Abstract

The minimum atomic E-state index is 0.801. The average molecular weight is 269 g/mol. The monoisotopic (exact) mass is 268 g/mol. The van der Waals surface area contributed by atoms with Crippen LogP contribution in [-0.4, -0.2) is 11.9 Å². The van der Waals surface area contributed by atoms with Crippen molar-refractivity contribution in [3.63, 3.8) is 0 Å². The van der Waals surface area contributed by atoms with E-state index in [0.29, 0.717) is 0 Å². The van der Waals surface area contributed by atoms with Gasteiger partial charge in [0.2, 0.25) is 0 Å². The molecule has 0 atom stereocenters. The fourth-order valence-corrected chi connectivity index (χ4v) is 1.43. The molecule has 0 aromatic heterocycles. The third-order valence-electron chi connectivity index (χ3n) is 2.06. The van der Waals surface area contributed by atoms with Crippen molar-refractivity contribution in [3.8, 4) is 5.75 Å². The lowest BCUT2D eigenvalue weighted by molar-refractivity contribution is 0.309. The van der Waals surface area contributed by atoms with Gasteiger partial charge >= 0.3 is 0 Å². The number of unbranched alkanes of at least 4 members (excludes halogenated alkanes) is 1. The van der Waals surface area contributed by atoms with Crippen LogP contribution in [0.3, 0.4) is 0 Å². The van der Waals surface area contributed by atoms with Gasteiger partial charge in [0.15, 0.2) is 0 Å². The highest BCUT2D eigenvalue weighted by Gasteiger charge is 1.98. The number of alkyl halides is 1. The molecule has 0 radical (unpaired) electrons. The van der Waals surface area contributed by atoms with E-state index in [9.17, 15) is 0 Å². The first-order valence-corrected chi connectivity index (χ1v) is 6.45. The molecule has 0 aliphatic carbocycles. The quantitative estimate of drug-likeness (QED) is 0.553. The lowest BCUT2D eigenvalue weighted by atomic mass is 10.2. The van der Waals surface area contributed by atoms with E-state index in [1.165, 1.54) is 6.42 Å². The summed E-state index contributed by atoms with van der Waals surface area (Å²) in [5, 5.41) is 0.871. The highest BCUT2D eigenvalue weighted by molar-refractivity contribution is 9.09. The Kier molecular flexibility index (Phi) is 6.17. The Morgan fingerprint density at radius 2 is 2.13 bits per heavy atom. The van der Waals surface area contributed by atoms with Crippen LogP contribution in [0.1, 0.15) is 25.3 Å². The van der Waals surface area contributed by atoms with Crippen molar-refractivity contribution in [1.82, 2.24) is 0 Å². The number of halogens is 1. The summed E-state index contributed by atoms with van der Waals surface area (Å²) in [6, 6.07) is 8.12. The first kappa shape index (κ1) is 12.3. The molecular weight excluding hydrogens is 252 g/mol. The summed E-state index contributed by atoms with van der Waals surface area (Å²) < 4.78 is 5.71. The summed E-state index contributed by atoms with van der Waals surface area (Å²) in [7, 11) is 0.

The rapidly developing field of Brain-Machine Interface (BMI) technology seeks to establish a direct communication-and-control channel between human brain and machines. Practical applications for BMI include restoration of lost vision and motor functions, and even extending normal human capabilities. But unfortunately current BMI systems are far too poor to achieve even a level of performance that is comparable to what humans are normally capable of, let alone improving it. And this situation holds on for quite a while. The possible solution for coming out is to move research focus to those aspects of brain-machine interaction that usually do not receive much attention. The study of consciousness is one of such important aspects, as this poster seeks to prove, that could eventually allow us to bring BMI technology to the advanced stages, making its capabilities closer to capabilities of those BMI devices that appear in science fiction. Understanding consciousness and how it arises from the brain is crucial for achieving that goal. And BMI technology itself provides a lot of new questions and opportunities for consciousness research. BMI can progress far enough to allow such levels of integration between artificial devices and biological neural networks that they could work as a single system, not just separate entities communicating between each other. But how consciousness can then be represented in this mixed system? Will consciousness be privilege of living part only? Can the artificial part add something to conscious experience or even expand it? Furthermore, it would be possible to integrate neural systems of different living organisms by interfacing them to single artificial network. Will their consciousness be integrated then too? And how can such integrated mind be experienced? This poster explores ways in which Brain-Machine Interfaces can contribute to consciousness research, and discusses how better understanding of consciousness in context of brain-machine interaction will allow us to build BMI systems with extended capabilities.
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